Several witnesses were called who had known her for many years, and they spoke well of her; but fear and hatred of the crime of which they supposed her guilty rendered them timorous and unwilling to come forward. Elizabeth saw even this last resource, her excellent dispositions and irreproachable conduct, about to fail the accused, when, although violently agitated, she desired permission to address the court.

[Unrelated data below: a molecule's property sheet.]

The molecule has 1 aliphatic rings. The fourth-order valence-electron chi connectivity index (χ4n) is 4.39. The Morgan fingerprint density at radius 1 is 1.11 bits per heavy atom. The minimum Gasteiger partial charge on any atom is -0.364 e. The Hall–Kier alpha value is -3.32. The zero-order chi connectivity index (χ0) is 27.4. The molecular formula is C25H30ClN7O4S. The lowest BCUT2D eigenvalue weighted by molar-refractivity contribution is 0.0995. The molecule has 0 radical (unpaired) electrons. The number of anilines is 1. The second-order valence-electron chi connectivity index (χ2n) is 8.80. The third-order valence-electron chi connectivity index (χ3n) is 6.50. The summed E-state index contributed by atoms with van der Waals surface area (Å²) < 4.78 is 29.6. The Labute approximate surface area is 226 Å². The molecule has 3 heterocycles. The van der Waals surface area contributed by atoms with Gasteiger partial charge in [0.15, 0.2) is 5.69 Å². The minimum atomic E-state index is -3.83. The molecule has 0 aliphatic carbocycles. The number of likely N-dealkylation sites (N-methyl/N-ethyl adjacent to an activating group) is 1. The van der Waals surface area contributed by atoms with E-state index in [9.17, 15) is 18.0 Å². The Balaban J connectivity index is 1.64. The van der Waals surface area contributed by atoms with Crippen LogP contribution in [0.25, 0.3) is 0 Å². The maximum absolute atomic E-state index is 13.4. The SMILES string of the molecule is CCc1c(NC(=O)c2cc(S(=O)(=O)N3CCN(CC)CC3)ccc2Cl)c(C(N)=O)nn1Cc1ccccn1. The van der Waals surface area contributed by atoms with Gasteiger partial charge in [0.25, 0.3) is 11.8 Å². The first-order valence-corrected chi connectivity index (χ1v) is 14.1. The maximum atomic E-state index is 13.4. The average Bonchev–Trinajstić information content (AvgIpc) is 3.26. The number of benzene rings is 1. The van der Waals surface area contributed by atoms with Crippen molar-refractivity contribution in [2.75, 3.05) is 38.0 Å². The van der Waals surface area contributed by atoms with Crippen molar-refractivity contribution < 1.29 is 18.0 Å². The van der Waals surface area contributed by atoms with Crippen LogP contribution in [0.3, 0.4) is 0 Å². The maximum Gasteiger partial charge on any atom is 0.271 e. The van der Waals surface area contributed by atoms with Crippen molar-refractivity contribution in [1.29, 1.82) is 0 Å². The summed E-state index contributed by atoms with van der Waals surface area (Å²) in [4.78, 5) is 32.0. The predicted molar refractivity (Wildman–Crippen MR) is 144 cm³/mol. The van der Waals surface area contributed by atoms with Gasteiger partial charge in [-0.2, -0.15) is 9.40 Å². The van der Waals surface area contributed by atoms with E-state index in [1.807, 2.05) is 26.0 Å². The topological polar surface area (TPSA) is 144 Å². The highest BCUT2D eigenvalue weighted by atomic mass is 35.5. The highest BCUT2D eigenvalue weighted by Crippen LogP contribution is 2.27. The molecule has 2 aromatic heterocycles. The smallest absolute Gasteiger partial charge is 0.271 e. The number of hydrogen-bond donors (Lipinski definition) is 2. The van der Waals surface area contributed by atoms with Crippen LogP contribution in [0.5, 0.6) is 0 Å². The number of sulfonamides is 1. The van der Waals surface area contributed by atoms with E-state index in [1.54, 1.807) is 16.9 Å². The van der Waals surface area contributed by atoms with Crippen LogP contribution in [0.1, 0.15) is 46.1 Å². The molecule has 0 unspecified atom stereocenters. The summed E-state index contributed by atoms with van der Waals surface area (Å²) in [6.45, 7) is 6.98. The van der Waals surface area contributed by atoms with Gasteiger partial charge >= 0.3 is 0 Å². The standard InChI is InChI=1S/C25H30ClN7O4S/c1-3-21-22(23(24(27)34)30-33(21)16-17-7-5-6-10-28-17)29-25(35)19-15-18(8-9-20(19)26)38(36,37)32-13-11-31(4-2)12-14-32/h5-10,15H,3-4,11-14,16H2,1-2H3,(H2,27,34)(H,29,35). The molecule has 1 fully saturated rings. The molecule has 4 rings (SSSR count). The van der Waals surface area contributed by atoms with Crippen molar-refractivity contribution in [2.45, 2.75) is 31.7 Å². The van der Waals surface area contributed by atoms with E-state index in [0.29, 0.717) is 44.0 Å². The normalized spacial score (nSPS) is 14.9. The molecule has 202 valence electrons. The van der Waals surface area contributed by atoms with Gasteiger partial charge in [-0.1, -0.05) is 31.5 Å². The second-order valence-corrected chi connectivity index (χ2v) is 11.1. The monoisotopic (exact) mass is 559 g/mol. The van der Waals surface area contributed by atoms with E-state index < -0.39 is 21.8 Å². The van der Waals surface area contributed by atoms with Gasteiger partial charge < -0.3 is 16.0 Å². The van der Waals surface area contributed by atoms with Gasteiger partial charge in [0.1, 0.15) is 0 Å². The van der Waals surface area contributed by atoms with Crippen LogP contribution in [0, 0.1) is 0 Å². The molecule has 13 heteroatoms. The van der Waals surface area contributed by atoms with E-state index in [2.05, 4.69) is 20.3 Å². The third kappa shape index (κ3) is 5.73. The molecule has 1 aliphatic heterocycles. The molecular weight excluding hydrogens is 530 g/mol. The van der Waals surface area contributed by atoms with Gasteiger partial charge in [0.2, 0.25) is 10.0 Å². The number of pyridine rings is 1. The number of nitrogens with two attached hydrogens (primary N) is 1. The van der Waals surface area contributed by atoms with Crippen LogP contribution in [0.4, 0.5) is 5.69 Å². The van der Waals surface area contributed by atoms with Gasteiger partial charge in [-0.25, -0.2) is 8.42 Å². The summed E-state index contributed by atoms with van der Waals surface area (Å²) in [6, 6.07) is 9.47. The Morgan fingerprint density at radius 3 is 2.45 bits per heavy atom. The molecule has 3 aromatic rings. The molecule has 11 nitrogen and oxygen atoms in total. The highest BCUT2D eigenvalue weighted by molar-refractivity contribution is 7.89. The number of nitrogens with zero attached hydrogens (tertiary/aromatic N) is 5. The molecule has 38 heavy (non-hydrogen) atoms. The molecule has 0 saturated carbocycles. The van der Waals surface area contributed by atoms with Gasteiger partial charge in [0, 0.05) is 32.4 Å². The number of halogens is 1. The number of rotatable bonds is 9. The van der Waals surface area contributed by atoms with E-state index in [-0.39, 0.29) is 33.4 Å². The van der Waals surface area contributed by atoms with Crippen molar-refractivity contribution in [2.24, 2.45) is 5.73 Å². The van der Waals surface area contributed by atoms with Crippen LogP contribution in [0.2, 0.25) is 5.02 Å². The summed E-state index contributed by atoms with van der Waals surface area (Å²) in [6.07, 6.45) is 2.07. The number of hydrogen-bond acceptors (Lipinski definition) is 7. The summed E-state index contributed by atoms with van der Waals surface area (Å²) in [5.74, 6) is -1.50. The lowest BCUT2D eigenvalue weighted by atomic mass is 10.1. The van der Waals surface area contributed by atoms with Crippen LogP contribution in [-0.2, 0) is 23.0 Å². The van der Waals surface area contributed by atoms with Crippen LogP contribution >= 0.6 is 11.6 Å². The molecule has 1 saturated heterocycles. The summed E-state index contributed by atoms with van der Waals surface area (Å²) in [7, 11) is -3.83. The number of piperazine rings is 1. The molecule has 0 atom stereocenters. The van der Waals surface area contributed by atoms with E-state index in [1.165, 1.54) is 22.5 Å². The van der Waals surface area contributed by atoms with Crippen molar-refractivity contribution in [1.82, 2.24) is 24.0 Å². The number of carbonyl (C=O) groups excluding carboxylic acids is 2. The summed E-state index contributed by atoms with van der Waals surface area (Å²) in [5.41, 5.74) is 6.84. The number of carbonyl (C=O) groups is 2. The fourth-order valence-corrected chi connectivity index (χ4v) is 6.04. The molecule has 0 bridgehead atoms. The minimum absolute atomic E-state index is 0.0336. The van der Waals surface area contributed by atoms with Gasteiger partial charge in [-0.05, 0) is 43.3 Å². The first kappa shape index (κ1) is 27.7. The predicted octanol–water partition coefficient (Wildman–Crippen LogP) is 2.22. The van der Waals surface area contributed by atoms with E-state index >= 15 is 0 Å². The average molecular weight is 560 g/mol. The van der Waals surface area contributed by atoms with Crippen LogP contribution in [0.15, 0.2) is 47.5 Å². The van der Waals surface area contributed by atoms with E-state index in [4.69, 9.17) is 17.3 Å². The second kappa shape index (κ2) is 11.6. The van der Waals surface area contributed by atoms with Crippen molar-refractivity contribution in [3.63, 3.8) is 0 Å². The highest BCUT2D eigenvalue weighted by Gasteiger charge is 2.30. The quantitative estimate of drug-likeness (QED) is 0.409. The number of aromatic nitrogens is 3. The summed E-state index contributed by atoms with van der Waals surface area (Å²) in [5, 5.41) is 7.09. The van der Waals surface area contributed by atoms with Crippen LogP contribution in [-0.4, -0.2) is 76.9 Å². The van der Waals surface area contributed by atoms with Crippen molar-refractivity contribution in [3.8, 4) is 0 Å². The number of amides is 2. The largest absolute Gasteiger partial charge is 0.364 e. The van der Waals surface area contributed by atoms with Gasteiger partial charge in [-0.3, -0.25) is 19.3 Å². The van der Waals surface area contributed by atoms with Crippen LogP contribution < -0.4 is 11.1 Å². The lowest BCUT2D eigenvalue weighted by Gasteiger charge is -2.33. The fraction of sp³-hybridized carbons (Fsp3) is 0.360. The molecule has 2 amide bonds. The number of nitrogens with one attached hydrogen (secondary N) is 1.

"I am," said she, "the cousin of the unhappy child who was murdered, or rather his sister, for I was educated by and have lived with his parents ever since and even long before his birth. It may therefore be judged indecent in me to come forward on this occasion, but when I see a fellow creature about to perish through the cowardice of her pretended friends, I wish to be allowed to speak, that I may say what I know of her character. I am well acquainted with the accused. I have lived in the same house with her, at one time for five and at another for nearly two years. During all that period she appeared to me the most amiable and benevolent of human creatures. She nursed Madame Frankenstein, my aunt, in her last illness, with the greatest affection and care and afterwards attended her own mother during a tedious illness, in a manner that excited the admiration of all who knew her, after which she again lived in my uncle's house, where she was beloved by all the family. She was warmly attached to the child who is now dead and acted towards him like a most affectionate mother. For my own part, I do not hesitate to say that, notwithstanding all the evidence produced against her, I believe and rely on her perfect innocence. She had no temptation for such an action; as to the bauble on which the chief proof rests, if she had earnestly desired it, I should have willingly given it to her, so much do I esteem and value her."